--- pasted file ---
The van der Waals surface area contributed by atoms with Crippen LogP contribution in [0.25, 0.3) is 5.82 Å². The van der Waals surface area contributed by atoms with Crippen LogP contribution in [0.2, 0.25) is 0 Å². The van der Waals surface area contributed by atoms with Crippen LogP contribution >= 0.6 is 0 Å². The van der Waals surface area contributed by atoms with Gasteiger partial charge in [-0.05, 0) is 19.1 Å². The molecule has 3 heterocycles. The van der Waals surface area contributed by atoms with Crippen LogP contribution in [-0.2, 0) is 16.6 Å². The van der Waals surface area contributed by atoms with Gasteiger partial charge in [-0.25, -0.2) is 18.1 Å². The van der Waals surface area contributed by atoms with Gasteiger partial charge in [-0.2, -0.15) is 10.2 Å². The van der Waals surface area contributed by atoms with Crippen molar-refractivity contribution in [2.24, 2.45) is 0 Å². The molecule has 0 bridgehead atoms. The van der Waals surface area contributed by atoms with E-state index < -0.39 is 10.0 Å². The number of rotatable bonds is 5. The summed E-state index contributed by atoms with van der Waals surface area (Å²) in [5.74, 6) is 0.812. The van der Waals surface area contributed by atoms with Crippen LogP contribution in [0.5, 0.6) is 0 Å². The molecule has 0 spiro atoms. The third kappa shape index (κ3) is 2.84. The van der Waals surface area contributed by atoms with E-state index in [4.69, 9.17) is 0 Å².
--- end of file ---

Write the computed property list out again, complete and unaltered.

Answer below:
The van der Waals surface area contributed by atoms with Crippen LogP contribution in [0.25, 0.3) is 5.82 Å². The van der Waals surface area contributed by atoms with Crippen LogP contribution in [0.2, 0.25) is 0 Å². The van der Waals surface area contributed by atoms with Crippen LogP contribution >= 0.6 is 0 Å². The van der Waals surface area contributed by atoms with Gasteiger partial charge in [-0.05, 0) is 19.1 Å². The molecule has 3 heterocycles. The van der Waals surface area contributed by atoms with Crippen LogP contribution in [-0.2, 0) is 16.6 Å². The van der Waals surface area contributed by atoms with Gasteiger partial charge in [-0.25, -0.2) is 18.1 Å². The van der Waals surface area contributed by atoms with Gasteiger partial charge in [-0.2, -0.15) is 10.2 Å². The van der Waals surface area contributed by atoms with Crippen molar-refractivity contribution in [2.24, 2.45) is 0 Å². The molecule has 0 bridgehead atoms. The van der Waals surface area contributed by atoms with E-state index < -0.39 is 10.0 Å². The number of rotatable bonds is 5. The summed E-state index contributed by atoms with van der Waals surface area (Å²) in [5.74, 6) is 0.812. The van der Waals surface area contributed by atoms with Crippen LogP contribution in [0.5, 0.6) is 0 Å². The molecule has 0 spiro atoms. The third kappa shape index (κ3) is 2.84. The van der Waals surface area contributed by atoms with E-state index in [4.69, 9.17) is 0 Å².